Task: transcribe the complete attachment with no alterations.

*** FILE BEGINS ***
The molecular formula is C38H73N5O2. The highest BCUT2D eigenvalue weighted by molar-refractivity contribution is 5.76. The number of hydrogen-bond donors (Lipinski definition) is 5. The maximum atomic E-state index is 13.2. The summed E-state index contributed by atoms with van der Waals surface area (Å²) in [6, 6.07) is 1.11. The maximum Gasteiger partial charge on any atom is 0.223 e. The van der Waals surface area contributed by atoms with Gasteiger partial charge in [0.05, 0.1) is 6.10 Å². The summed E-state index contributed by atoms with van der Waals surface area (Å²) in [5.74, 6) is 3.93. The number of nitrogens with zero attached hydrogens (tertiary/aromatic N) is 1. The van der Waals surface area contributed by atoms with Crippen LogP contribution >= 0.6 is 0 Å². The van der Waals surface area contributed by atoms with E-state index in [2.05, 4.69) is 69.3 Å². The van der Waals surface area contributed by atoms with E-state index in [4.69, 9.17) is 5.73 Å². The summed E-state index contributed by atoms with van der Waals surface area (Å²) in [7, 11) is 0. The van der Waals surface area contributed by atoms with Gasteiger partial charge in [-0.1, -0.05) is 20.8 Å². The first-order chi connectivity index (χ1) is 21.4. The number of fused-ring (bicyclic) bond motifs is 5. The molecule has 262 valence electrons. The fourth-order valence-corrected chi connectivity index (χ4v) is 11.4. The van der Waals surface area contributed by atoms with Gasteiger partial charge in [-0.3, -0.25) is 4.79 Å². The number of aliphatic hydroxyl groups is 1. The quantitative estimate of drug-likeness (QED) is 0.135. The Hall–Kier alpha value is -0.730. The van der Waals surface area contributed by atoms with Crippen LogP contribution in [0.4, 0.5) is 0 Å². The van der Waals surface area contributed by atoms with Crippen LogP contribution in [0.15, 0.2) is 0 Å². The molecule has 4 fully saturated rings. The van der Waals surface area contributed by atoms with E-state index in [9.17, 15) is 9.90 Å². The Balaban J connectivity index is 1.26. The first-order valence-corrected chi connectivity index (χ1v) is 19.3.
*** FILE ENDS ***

The molecular formula is C38H73N5O2. The highest BCUT2D eigenvalue weighted by molar-refractivity contribution is 5.76. The number of hydrogen-bond donors (Lipinski definition) is 5. The maximum atomic E-state index is 13.2. The summed E-state index contributed by atoms with van der Waals surface area (Å²) in [6, 6.07) is 1.11. The maximum Gasteiger partial charge on any atom is 0.223 e. The van der Waals surface area contributed by atoms with Gasteiger partial charge in [0.05, 0.1) is 6.10 Å². The summed E-state index contributed by atoms with van der Waals surface area (Å²) in [5.74, 6) is 3.93. The number of nitrogens with zero attached hydrogens (tertiary/aromatic N) is 1. The van der Waals surface area contributed by atoms with Crippen LogP contribution >= 0.6 is 0 Å². The van der Waals surface area contributed by atoms with E-state index in [2.05, 4.69) is 69.3 Å². The van der Waals surface area contributed by atoms with E-state index in [4.69, 9.17) is 5.73 Å². The summed E-state index contributed by atoms with van der Waals surface area (Å²) in [7, 11) is 0. The van der Waals surface area contributed by atoms with Gasteiger partial charge in [-0.1, -0.05) is 20.8 Å². The first-order chi connectivity index (χ1) is 21.4. The number of fused-ring (bicyclic) bond motifs is 5. The molecule has 262 valence electrons. The fourth-order valence-corrected chi connectivity index (χ4v) is 11.4. The van der Waals surface area contributed by atoms with Gasteiger partial charge in [-0.3, -0.25) is 4.79 Å². The number of aliphatic hydroxyl groups is 1. The quantitative estimate of drug-likeness (QED) is 0.135. The Hall–Kier alpha value is -0.730. The van der Waals surface area contributed by atoms with Crippen LogP contribution in [0.4, 0.5) is 0 Å². The van der Waals surface area contributed by atoms with Crippen LogP contribution in [0.15, 0.2) is 0 Å². The molecule has 4 fully saturated rings. The van der Waals surface area contributed by atoms with E-state index in [9.17, 15) is 9.90 Å². The Balaban J connectivity index is 1.26. The first-order valence-corrected chi connectivity index (χ1v) is 19.3.